Blue Valentine – The Whole Damn Movie

So there are pranks that happen in the movies themselves, and there are pranks the writers/directors play on us, the viewer.  Consider this in the latter category.   Derek Cianfrance’s Blue Valentine is taglined “A Love Story.”  Well, not exactly.  This movie is heart wrenching, to say the least.  If you are looking for the feel-good hit of the summer, this ain’t it.  Why on Earth did I watch this?  This movie is a train wreck from start to finish.  Let me back up a bit.  The movie itself isn’t that functionally=it is actually beautifully directed and scored.  The acting is great as well; Ryan Gosling and Michelle Williams are genuine in their sustained marital pain and suffering.  The target audience for this movie?  Who knows?  If you like great acting and a compelling, yet utterly hopeless storyline, go ahead and give this mood zapper a watch.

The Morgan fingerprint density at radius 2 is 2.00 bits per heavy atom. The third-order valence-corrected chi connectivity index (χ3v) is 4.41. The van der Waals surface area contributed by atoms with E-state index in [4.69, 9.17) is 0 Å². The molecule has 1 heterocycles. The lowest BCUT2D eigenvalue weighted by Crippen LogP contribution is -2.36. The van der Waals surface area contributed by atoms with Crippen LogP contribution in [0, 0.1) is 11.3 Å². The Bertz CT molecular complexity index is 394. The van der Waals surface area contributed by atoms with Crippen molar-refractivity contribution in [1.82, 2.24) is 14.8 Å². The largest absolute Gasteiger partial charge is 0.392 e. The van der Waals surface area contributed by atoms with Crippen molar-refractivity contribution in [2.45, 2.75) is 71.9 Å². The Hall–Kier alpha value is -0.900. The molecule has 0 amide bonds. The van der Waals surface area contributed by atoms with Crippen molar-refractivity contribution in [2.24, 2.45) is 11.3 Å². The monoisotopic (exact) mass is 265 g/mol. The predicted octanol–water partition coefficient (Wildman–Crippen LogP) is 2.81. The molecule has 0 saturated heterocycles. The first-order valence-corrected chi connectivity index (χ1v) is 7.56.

"Did you make fun of my hairline?!  Well, now I'm going to ruin your evening!"

“Did you make fun of my hairline?! Well, now I’m going to ruin your evening!”

As a husband and father, I have to admit I am a little biased in my opinion of this movie.  But again, watching this as anything else would easily sway anyone against the prospect of becoming either.  There is simply no way around it: if this is the example of the modern American family (in many cases I fear it is), this movie leaves you with little hope.  Do right by the children.  This is the mantra we have all heard for ages.  To his credit, Gosling’s character attempts this, but the sheer amount of fuckupery is far too much to right any wrongs.  It is hard not to feel bad for the children caught in this mess.  Let me leave you with this, the movie ends with the couple splitting up, and while Gosling’s character is walking away, the daughter runs after him crying and pleading for him to stay. That’s right.  A Love Story. Well done, Cianfrance.  Prank of the day for sure.